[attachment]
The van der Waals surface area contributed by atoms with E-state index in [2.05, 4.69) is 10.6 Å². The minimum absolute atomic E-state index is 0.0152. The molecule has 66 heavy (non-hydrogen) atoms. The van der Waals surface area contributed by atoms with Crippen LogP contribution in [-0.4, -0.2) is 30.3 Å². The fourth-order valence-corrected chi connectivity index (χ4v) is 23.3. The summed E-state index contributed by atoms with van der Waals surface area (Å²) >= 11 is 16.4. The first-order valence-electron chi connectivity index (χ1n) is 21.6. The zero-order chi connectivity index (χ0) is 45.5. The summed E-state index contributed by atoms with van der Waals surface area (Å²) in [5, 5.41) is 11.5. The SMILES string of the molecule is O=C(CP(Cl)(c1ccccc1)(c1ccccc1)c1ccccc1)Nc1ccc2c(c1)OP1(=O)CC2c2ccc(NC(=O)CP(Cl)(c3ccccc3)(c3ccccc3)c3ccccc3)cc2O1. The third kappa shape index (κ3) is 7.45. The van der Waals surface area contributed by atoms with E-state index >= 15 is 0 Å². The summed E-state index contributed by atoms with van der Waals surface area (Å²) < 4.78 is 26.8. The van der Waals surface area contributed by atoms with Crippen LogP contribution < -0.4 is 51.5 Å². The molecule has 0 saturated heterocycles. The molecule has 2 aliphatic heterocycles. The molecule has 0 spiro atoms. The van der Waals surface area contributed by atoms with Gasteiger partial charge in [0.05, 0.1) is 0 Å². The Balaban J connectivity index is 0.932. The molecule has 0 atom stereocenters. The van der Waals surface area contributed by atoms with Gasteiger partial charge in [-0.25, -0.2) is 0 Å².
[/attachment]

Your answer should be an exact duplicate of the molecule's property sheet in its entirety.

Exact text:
The van der Waals surface area contributed by atoms with E-state index in [2.05, 4.69) is 10.6 Å². The minimum absolute atomic E-state index is 0.0152. The molecule has 66 heavy (non-hydrogen) atoms. The van der Waals surface area contributed by atoms with Crippen LogP contribution in [-0.4, -0.2) is 30.3 Å². The fourth-order valence-corrected chi connectivity index (χ4v) is 23.3. The summed E-state index contributed by atoms with van der Waals surface area (Å²) >= 11 is 16.4. The first-order valence-electron chi connectivity index (χ1n) is 21.6. The zero-order chi connectivity index (χ0) is 45.5. The summed E-state index contributed by atoms with van der Waals surface area (Å²) in [5, 5.41) is 11.5. The SMILES string of the molecule is O=C(CP(Cl)(c1ccccc1)(c1ccccc1)c1ccccc1)Nc1ccc2c(c1)OP1(=O)CC2c2ccc(NC(=O)CP(Cl)(c3ccccc3)(c3ccccc3)c3ccccc3)cc2O1. The third kappa shape index (κ3) is 7.45. The van der Waals surface area contributed by atoms with E-state index >= 15 is 0 Å². The summed E-state index contributed by atoms with van der Waals surface area (Å²) < 4.78 is 26.8. The van der Waals surface area contributed by atoms with Crippen LogP contribution < -0.4 is 51.5 Å². The molecule has 0 saturated heterocycles. The molecule has 2 aliphatic heterocycles. The molecule has 0 spiro atoms. The van der Waals surface area contributed by atoms with Gasteiger partial charge in [0.05, 0.1) is 0 Å². The Balaban J connectivity index is 0.932. The molecule has 0 atom stereocenters. The van der Waals surface area contributed by atoms with Gasteiger partial charge in [-0.25, -0.2) is 0 Å².